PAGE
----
Microsimulation traffic modelling (MSTM) is a useful tool for controlled comparative studies for on-road public transport (ORPT) priority treatments. This report explains a more consistent approach to the application of MSTM to ORPT. It also better explains ORPT priority schemes by controlled comparative studies using MSTM.
The study developed an MSTM study framework by conducting a study of an ORPT priority scheme to confirm if modelling is necessary; and if so, which modelling technique is most appropriate.
This study looked into four ORPT priority treatments including: full bus lane, set back bus lane, queue jump bus lane and no priority. Microsimulation experiments were conducted using a hypothetical linear network to examine the relative performance of the selected ORPT treatments and extract principles in OPRT priority applications.
This report details the development of a preliminary set of load-wear-cost (LWC) relationships as a basis for estimating the short-run marginal road wear cost and long-run marginal road wear cost for the main road types comprising Australia’s sealed road network.
The LWC relationships resulting from a 50 year pavement life-cycle analysis were developed for each road and pavement type and the six axle groups expressed in terms of equivalent annual uniform costs (EAUC) of maintenance and rehabilitation works versus axle group load (tonne-km) and also expressed in terms of EAUC versus standard axle repetitions (SAR-km).
Generally the estimates of long-run marginal road wear cost increase as the traffic on the road type decreases. This reflects the fact that road types with high levels of traffic are built to withstand and endure higher loads better than the road types with lower levels of traffic.
This report outlines national best practice for the planning, design and implementation of temporary traffic control measures at road work sites. Information in this report is generally in accordance with AS1742.3:2009 and references other national, state and territory guides and codes of practice. Information in the areas of risk management, compliance safety inspections, road safety auditing and practical field operation techniques is covered, providing a national uniform approach to these aspects of temporary traffic control schemes.
Road work sites are a challenging work environment, particularly when they must compete with road users for often limited space and restricted site access. Applying the principles presented in this report will assist to ensure that safety is a priority and that any areas of potential harm can be quickly identified and remedied before an incident arises.
Austroads developed this report to prepare national best practice training and accreditation that can be undertaken by industry personnel. The training and accreditation framework provides recognition of prior learning gained interstate and permit transportability of the accreditation across Australian jurisdictions. Currently each jurisdiction has a different requirement for the training and accreditation of personnel involved in the design and development of traffic management plans and traffic control plans. For industry, this results in additional training and accreditation costs for personnel who may be required to work in multiple jurisdictions.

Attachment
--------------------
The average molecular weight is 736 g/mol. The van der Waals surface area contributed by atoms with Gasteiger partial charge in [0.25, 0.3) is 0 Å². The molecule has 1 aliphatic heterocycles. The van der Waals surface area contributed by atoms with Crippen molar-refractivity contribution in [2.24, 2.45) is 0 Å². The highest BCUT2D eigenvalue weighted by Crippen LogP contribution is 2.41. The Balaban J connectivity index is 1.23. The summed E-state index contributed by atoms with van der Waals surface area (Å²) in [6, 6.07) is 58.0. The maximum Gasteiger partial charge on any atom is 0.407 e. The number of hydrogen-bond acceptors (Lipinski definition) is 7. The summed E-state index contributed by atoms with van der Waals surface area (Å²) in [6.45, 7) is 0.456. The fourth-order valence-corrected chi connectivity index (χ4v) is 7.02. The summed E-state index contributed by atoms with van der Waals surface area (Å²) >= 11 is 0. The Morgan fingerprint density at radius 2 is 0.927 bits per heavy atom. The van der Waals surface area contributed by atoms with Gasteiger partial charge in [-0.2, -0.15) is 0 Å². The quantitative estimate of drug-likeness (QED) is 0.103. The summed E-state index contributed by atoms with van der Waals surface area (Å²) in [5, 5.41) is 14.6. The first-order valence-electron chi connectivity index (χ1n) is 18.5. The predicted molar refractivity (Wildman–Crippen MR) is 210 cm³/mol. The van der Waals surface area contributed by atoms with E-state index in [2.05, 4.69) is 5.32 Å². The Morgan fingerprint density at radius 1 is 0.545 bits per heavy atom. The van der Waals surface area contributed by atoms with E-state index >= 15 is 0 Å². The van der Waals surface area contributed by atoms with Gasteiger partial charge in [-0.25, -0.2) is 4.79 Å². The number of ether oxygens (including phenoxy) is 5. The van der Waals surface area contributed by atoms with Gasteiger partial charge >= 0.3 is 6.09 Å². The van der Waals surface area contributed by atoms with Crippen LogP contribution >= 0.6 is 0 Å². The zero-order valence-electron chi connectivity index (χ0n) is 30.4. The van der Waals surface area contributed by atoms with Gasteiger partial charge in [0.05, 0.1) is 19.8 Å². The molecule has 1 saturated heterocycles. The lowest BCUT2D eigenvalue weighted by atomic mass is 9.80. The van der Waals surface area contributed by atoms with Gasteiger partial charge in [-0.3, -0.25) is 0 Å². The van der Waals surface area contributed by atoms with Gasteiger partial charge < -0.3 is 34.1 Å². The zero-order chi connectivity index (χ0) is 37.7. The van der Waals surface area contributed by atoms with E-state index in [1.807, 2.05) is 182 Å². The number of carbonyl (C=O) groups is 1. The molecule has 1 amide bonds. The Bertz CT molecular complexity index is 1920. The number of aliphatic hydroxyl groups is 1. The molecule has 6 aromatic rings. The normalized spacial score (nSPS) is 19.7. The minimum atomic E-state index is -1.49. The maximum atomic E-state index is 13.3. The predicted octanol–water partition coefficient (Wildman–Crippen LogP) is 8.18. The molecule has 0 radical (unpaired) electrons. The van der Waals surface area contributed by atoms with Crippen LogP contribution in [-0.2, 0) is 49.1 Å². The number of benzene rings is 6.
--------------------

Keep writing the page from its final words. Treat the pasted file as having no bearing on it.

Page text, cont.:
This report proposes a framework of six functional roles with skill sets for each role that can be adopted by Australian jurisdictions to provide the core skills required to control traffic at roadwork sites. It acknowledges that differences do exist and will remain between the states and territories in some specific areas of legislation and practice.
The overall objective of this project was to determine the most appropriate road network classification for heavy vehicle cost allocation and pricing. This report looks to improves the current approach to cost allocation, develop incremental pricing; and develop direct user charging.
The methodology for determining the most appropriate road network classification involved obtaining road use and expenditure data from road agencies. This data was analysed using statistical regressions on historic expenditure and road use to determine the share of road use. The datasets were then split into different road types space
and the analysis was performed again to investigate how the attributable share differs between different road types. The results were then interpreted and conclusions on the most appropriate road network classification were drawn.
Overall, the statistical analysis demonstrated that the relationship between road use and expenditure does not provide a strong basis for determining the most appropriate road network classification unless the data collection process can be improved.
Austroads Publication feedback:
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Mapping previous Austroads publications to the new:
There is a number of our previous publications which have been superseded, including the Guide to Traffic Engineering Practice series. If you want to find the current equivalent we have developed a table that allows you to cross reference the previous publications with the new publication that replaces it. Please click hereor visit the Austroads website.
Comprehensive Austroads Publications List:
A complete and regularly updated publications list is provided by Austroads. This contains all the guides, as well as all the free publications that are available for purchase or download through the website. All prices are listed as well as dates of when publications were released so you can keep up to date with the latest. Please click here to view the Austroads publications list.
2012 Australasian College of Road Safety National Conference - Registration Now Open
The 2012 Australasian College of Road Safety national conference will be held at The Menzies Sydney Hotel on 9 and 10 August. The conference aims to take road safety to the next level of knowledge and implementation and to assist in the translation of research into action in keeping with the Safe System and Decade of Action for Road Safety. The conference allows for direct interaction with presenters and is an important opportunity to network with senior practitioners and those with policy responsibilities in Australasia.
More information can be found here, while registration information, including the online registration form for the event can be found here.